Identical twins Ermano and Roberto who live in Sulmona, Italy and have never set foot in the Netherlands were interviewed by linguist Marc van Oostendorp of website They have recognisable Italian accents when they speak Dutch, but their syntax (word order) sounds pretty good, and they even correct themselves as they speak. They are motivated as well, which is more than I can say for many people here who can’t be arsed to learn Dutch.

These Ermano and Roberto are the antidote to that apathy. They are fans of Dutch television presenter Hans van der Togt, associated with the show ‘Raad van Fortuin’, (Dutch version of ‘Wheel of Fortune’,) and when asked what city they would like to visit if they could, they choose Maastricht first because they also watch television show ‘Flikken’ (‘Cops’), which is filmed there. Oh, and they watch satellite television because that’s the only way to get RTL4, their favourite station.

For all of you who can’t be arsed, the brothers’ enthusiasm is contagious, as is the charming way they finish each other’s sentences. And you’ll want to see them one day make that bucket list trip to the Netherlands, but since they have demanding jobs as cleaners, it won’t be easy, although it would be very cool.

Watch this Dutch video with English subtitles and some Italian countryside:

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March 7, 2016

Regional accent research confirms language discrimination

Filed under: General by Orangemaster @ 2:57 pm


I’ve been working with French Europeans lately and not 15 minutes goes by before someone points out my ‘charming’ French Canadian accent. The same group of people also work with North Africans and Dutch people who speak French but don’t point out their accents for fear of sounding either like racists toward non-Caucasians or insulting the white Dutch managers. It’s OK for a card-carrying French person to tell me as a white person from an ex colony that I have an accent, but they wouldn’t dare tell a black person from Senegal the same thing.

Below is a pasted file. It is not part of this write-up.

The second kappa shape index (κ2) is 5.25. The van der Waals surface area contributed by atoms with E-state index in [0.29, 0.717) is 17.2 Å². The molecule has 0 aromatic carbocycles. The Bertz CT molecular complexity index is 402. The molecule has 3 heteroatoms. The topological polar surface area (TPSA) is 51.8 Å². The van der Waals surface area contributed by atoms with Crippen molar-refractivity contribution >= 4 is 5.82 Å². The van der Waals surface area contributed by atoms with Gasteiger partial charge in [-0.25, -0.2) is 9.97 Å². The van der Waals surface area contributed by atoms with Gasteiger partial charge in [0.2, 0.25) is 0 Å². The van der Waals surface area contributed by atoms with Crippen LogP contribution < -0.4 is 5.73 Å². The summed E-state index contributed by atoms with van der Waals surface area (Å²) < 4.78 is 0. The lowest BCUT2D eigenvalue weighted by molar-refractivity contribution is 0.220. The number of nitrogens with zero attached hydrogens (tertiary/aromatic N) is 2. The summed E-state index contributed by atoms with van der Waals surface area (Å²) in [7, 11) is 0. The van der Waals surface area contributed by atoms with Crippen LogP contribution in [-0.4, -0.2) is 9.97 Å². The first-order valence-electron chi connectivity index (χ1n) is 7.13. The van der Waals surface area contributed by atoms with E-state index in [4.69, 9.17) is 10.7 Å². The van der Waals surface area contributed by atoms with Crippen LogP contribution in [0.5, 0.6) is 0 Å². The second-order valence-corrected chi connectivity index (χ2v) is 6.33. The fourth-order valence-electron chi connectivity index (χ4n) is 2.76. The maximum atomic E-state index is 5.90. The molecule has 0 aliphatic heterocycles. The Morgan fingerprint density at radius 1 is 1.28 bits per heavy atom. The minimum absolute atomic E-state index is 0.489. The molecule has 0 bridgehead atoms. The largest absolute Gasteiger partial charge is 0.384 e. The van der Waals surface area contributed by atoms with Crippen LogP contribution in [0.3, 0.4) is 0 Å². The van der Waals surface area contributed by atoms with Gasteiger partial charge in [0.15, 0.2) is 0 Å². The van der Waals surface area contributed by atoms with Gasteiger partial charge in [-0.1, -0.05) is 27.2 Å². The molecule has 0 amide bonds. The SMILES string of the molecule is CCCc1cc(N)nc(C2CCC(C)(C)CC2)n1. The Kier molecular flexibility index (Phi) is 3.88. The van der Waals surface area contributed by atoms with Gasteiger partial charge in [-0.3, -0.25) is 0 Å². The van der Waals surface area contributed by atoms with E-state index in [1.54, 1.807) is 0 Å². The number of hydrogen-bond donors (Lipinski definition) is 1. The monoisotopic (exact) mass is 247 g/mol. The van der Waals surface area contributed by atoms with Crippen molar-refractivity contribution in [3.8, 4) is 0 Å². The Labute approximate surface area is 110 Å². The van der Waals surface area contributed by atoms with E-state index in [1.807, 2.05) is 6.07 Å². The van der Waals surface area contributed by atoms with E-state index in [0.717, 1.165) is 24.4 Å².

I explained this later down the pub to a French-speaking Dutch person who claims she doesn’t judge people by their accent right after telling me I had one. I asked her if she tells Dutch people who obviously have an ethnic background that they have an accent in Dutch and she says she wouldn’t do that, but didn’t tell me why. Someone then tried to explain that it’s because a ‘decent’ Dutch accent makes you accepted by the white Dutch majority, and recent research shows that a heavy ‘ethnic’ accent puts you at the bottom rung of the ladder where you’ll find the Dutch-Moroccans and their accent.

The Moroccan accent is said to have no prestige whatsoever and is seen as negative on all fronts by the predominantly white students interviewed in a recent survey, even though other ethnic groups and the native Dutch use words and pronunciations from this ethnolect. Researcher Stefan Grondelaers, who has a Flemish accent, says that Rotterdam Mayor Ahmed Aboutaleb and comedian Najib Amhali, both Dutch-Moroccans, have had to “limit their Moroccan accent to a minimum to get ahead”.

Researcher at the Radboud University in Nijmegen and linked to scientific research into Dutch regional accents, Grondelaers explains that we use stereotypes to avoid collecting information about others that we don’t intend to use, and this is part of our evolutionary process. He goes on to explain that when people judge each other’s accents based solely on what they hear, they make snap judgements.

A Dutch television program (kicks in at 25:10, in Dutch) that discusses the discrimination Dutch people with regional accents face would have been handy in the pub yesterday. A part of the video has two women in booths that cannot see each other. A younger woman with an accent from Drenthe reads the news to an older woman from the Randstad area, the ‘prestige accent of the country’. The older woman, knowingly enjoying her ‘standard’ accent, says the younger woman sounds like a farmer with a bad perm, big glasses, bad clothing, and whole bunch of other stereotypes that she couldn’t possibly know. Grondelaers explains that the woman with the Randstad accent can look down on others because all other accents are less prestigious than hers.

Another part of the video shows a Dutch-Morrocan man trying to get a test drive for a car who is treated very differently on the phone than a white Dutch speaker. It’s so bad that the person on the other end does nothing to keep the conversation going. The Dutchman gets everything he wants and actual conversation. Grondelaers basically states that people are simply “racist beasts that walk upright.”

(Link:, Photo of Djellabas by Roel Wijnants, some rights reserved)

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May 18, 2015

ISIS terrorists use fake passports from ‘Enshede’

Filed under: History by Branko Collin @ 4:01 pm


When rebels raided an ISIS safe house in northern Syria, they secured dozens of passports stolen from Westerners, Al Aan TV reports.

Among the many real passports was also this forged Dutch passport signed by the mayor of ‘Enshede’. Since there is no place called Enshede (but Enschede exists), border controls should have no problems stopping the holders of other copies.